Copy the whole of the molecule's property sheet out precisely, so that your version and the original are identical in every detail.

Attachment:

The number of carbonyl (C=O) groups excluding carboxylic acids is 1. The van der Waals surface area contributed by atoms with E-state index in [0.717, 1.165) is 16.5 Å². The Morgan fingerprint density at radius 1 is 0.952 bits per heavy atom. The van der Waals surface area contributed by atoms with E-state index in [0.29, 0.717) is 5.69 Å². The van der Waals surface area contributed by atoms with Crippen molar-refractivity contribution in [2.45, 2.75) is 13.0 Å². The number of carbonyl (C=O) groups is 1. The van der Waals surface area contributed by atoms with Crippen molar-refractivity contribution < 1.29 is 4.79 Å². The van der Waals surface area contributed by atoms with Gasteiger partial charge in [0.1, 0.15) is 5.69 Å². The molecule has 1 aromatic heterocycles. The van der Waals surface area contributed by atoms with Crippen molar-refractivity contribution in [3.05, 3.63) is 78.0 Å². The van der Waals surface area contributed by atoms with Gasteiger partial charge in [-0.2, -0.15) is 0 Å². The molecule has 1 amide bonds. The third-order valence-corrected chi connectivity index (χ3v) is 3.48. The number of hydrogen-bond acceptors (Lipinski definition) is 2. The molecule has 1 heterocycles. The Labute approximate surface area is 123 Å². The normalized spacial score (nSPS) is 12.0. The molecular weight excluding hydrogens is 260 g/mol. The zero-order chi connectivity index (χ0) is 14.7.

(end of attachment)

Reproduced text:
The number of carbonyl (C=O) groups excluding carboxylic acids is 1. The van der Waals surface area contributed by atoms with E-state index in [0.717, 1.165) is 16.5 Å². The Morgan fingerprint density at radius 1 is 0.952 bits per heavy atom. The van der Waals surface area contributed by atoms with E-state index in [0.29, 0.717) is 5.69 Å². The van der Waals surface area contributed by atoms with Crippen molar-refractivity contribution in [2.45, 2.75) is 13.0 Å². The number of carbonyl (C=O) groups is 1. The van der Waals surface area contributed by atoms with Crippen molar-refractivity contribution < 1.29 is 4.79 Å². The van der Waals surface area contributed by atoms with Gasteiger partial charge in [0.1, 0.15) is 5.69 Å². The molecule has 1 aromatic heterocycles. The van der Waals surface area contributed by atoms with Crippen molar-refractivity contribution in [3.05, 3.63) is 78.0 Å². The van der Waals surface area contributed by atoms with Gasteiger partial charge in [-0.2, -0.15) is 0 Å². The molecule has 1 amide bonds. The third-order valence-corrected chi connectivity index (χ3v) is 3.48. The number of hydrogen-bond acceptors (Lipinski definition) is 2. The molecule has 1 heterocycles. The Labute approximate surface area is 123 Å². The normalized spacial score (nSPS) is 12.0. The molecular weight excluding hydrogens is 260 g/mol. The zero-order chi connectivity index (χ0) is 14.7.